Monday, April 23, 2012

T is for Toilets

Yes, you read that right.  I want to write about toilets.  In fact, I scratched a whole paragraph I had started on the subject of toothpaste (which is also interesting but not quite as interesting as toilets) in lieu of a blog post dedicated to the subject of toilets.

You may have preferences in this area of personal hygiene.  I know I do.  I prefer a toilet to be clean, have a seat and have toilet paper available nearby.  I want to be able to flush the tissue down.

I also know what I don't want.  I don't want to see any sort of liquid on the seat or around the base.  In fact, I don't want to have to worry about what is on the floor at all.

I have had to rethink all my preferences in the last two years.  The first thing I noticed here was that tissue isn't flushed down.  There is usually a small trash can located near the toilet for the tissue to be placed.  There are signs posted warning against flushing down toilet paper.

Public toilets often do not have a seat.  We've gotten used to that now and don't really care so much anymore.

Public toilets usually do not have toilet paper available.  To get around this we carry small packages of tissue in our bags.  Dennis had to get a "man bag" because there are some things a person just has to carry- like hand sanitizer and tissue.

Public toilets usually do not have soap.  If they do, it is out already or is watered down to the consistency of, well, water.  So we are really good at remembering to stick that hand sanitizer in our bags.

There is often liquid on the floor in public bathrooms.  It took me awhile to realize why.  It is still gross, but not as gross as I imagined.  Water is often used in conjunction with tissue here for more cleanliness, and sometimes splashing water around can get a little messy.  But at least it is just water.  In fact, lots of bathrooms have a little bidet installed, a mini sprayer like the ones we are used to seeing at the kitchen sink.  If there isn't a bidet installed then most people use a tambo, a medium sized dipper.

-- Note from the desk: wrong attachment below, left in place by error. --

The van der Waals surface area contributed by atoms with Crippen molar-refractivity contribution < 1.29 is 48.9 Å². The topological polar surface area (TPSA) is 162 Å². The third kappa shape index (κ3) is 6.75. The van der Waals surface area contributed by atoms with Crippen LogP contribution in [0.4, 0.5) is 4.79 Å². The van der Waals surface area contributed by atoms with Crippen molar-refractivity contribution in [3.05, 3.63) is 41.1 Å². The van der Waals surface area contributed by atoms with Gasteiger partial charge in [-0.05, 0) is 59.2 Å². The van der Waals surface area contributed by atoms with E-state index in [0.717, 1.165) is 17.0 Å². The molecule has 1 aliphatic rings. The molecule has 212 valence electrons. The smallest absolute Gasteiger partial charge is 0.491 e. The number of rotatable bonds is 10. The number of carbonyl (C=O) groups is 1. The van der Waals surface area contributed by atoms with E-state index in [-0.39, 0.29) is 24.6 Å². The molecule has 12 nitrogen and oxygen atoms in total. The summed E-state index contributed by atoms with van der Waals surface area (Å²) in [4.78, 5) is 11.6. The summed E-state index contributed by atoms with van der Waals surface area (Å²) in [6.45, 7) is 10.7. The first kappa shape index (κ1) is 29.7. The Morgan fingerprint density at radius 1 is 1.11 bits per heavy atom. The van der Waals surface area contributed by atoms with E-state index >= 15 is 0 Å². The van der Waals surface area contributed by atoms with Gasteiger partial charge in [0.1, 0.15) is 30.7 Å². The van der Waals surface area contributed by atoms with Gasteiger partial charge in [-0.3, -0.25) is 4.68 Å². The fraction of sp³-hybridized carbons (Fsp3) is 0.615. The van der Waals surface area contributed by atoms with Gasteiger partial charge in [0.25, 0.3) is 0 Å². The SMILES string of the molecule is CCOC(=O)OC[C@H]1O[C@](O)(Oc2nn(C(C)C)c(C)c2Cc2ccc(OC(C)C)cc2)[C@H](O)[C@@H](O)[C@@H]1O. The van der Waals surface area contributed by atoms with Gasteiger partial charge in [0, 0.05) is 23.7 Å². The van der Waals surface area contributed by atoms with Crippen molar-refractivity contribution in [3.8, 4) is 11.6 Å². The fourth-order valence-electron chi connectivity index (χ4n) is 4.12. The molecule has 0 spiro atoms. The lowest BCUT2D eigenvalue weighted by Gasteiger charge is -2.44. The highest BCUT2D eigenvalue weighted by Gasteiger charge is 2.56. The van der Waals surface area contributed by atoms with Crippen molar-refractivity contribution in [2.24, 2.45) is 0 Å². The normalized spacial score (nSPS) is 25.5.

When Button was in the hospital last fall for dengue she had a really cool toilet in her hospital room.  It had several automatic sprayers for different needs, I guess.  If you have watched the movie Cars 2 you may remember Mater in the restroom pushing lots of buttons and being startled at what was happening to him as he got sprayed from different angles.  That is what this one was like.

And there you have it.  Things you never knew you didn't know.  You're welcome.


Donna Amis Davis said...

I used to say, The glamour of the mission field wears off the first time you have to use a public toilet - especially ones out in the province.

Dennis and Valerie said...

Haha! So true! :) Dennis wanted me to include some other stories, including one about a hole in the ground that passed as the C.R. up north, but I refrained in this post... :D Maybe next time I write about toilets.

Sally said...

My first trip abroad was a real culture shock (toilet wise) but when you've got to go then you have no option but to use the local facilities. Yes, I learnt very quickly to keep packs of tissues in handbags or pockets.

Donna Amis Davis said...

Oh, so you've already experienced one of those! Rather confusing the first time you encounter that, isn't it?

Java with the Johnsons said...

haha...and you forgot to mention that if you are wearing long pants you have to stop to roll up your pants before you enter a restroom...otherwise the bottom 3 inches of your pants will be soaked with all sorts of yumminess. :)

Anonymous said...

And no mention of a certain child learning the hard way about seatless toilets ? :)

nutschell said...

Can't believe you're living in the Philippines. I was born and raise there my whole life--and you're right about the toilets. (We call the dippers tabo though, and not tambo:)--I still use them even when I've moved to the U.S.)
Happy A-Zing!

Jean said...

In Germany in very fancy rest areas we experienced toilets that cleaned themselves. However, you have to pay to use them.